When you're actually ready to get on the track, a trip to the Race Event Pavilions or suburban Circuit Areas will open up a world of racing events. In traditional GT fashion, these events will be divided up by a number of categories, such as race/track type, vehicle type/model and required licenses.
Speaking of licenses, the License Test Centre returns to frustrate and delight drivers in equal measure yet again, albeit on a much larger scale - pretty much like just about everything else in GT4, in fact. Finally, the Music Theatre allows you to step away from the hustle and bustle of the GT World for a while, giving you the chance to sit back and enjoy choice cuts from GT4's soundtrack.
What may come as a surprise is that these myriad facilities apparently offer a glimpse of what the Gran Turismo Resort has to offer - no doubt all will be revealed closer to GT4's release.
"The heart of a traveller"
A key phrase for the game, it seems; GT4 features the widest selection of tracks in a Gran Turismo title yet, from beautifully realised real-life racing circuits, city locations and natural environments, to a heap of classic fictional GT tracks. The current total stands at 31, although it's promised that more will be announced at an unspecified later date. Here's the latest list in full:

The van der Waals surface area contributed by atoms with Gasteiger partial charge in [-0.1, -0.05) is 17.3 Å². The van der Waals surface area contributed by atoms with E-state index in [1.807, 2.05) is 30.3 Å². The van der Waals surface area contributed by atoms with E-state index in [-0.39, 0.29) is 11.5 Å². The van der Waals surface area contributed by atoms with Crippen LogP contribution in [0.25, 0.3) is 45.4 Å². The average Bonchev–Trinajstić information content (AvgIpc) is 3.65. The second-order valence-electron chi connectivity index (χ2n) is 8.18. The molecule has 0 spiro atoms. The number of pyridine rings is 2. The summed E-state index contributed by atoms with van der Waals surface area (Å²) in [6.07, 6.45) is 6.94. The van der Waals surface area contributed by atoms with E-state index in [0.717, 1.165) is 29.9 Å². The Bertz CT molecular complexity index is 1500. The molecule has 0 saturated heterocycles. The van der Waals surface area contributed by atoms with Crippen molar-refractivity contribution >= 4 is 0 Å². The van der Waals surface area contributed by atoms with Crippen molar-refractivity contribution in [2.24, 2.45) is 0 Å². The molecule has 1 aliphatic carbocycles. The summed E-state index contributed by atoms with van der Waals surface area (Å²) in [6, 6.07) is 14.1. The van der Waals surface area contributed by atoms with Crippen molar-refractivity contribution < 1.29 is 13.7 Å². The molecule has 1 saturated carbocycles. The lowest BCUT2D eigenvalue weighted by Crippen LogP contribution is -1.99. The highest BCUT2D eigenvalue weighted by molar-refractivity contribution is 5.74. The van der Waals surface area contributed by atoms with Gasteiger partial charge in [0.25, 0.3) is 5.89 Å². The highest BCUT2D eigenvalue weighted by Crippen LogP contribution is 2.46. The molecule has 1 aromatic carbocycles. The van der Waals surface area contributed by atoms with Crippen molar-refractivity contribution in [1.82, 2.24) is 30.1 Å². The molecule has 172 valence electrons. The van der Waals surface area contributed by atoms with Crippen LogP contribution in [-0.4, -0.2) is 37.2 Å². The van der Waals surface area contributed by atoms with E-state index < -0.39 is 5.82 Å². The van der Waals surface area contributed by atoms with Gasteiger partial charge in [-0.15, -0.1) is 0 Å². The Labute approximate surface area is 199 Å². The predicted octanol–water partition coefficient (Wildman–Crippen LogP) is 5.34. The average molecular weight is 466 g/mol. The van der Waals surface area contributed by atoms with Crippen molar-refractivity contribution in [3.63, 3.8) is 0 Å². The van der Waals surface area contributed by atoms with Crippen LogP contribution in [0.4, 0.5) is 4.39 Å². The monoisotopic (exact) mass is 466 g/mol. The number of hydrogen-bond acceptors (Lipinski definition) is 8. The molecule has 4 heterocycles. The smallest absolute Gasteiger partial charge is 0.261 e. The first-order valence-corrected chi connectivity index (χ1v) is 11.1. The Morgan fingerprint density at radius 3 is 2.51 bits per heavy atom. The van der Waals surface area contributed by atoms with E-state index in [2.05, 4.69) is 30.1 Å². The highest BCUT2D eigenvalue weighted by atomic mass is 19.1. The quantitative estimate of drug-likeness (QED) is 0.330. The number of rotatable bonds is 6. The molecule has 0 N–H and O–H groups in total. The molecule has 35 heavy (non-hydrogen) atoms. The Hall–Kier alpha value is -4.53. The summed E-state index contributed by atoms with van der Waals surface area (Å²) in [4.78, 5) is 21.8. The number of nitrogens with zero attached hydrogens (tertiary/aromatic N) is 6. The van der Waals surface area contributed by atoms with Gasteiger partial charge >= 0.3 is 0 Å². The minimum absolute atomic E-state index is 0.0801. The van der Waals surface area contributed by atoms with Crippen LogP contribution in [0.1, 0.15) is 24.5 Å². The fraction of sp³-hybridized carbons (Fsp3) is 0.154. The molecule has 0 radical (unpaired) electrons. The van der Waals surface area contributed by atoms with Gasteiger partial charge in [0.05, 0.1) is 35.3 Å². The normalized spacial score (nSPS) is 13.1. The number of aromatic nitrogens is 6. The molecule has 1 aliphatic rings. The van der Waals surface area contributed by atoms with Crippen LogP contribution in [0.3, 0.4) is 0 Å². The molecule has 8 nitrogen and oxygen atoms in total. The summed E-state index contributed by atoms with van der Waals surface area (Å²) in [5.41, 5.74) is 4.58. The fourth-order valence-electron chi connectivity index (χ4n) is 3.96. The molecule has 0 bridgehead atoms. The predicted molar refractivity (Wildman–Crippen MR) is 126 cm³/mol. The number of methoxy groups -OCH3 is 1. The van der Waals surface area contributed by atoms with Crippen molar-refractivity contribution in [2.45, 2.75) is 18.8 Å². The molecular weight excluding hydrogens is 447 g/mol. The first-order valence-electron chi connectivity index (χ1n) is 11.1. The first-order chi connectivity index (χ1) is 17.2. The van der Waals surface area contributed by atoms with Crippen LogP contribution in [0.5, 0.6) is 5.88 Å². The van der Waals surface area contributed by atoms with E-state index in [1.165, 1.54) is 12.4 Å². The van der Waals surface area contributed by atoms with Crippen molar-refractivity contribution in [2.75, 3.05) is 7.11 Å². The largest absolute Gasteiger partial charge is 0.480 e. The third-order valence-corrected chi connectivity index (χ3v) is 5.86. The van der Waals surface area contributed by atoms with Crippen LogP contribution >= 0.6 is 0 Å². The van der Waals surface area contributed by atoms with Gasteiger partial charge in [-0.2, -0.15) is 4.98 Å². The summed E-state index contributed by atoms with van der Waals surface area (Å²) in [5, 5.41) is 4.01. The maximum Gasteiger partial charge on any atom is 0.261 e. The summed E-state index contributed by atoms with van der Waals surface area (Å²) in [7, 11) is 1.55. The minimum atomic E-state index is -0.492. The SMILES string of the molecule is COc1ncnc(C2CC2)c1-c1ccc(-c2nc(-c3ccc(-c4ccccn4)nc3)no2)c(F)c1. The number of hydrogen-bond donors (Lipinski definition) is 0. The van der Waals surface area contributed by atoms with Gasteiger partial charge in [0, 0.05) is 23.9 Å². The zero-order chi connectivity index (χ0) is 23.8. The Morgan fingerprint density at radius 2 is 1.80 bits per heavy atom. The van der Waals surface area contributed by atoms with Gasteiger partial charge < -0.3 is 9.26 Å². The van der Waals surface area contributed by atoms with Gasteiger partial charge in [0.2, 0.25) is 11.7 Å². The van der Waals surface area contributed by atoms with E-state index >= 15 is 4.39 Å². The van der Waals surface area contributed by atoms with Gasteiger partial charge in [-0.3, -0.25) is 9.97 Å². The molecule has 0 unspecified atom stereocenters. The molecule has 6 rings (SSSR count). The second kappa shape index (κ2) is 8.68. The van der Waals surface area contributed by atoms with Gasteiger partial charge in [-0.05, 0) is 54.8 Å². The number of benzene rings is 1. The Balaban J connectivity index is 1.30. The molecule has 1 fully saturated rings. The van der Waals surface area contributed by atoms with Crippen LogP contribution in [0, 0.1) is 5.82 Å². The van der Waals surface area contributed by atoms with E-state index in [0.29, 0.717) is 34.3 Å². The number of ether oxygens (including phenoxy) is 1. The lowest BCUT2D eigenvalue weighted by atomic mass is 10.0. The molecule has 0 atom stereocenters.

Fuji Speedway '80
Fuji Speedway '90
Tsukuba Circuit 2000
Twin Ring Motegi (full course)
Twin Ring Motegi (Oval Track)
Suzuka Circuit (full course)
North American Circuits
Laguna Seca Raceway
Sears Point Raceway
Las Vegas Drag Strip
George V Paris
Special Stage Route 5
Citta di Aria
High Speed Ring
Look out for a more detailed track run-down in a future Gran Turismo World update.
A few new details regarding the previously-announced Photo Mode have been revealed - the mid-race and stage location photography options have now been dubbed "Photo Drive" and "Photo Travel" respectively. In addition, 15 locations have been confirmed for the latter option. These are: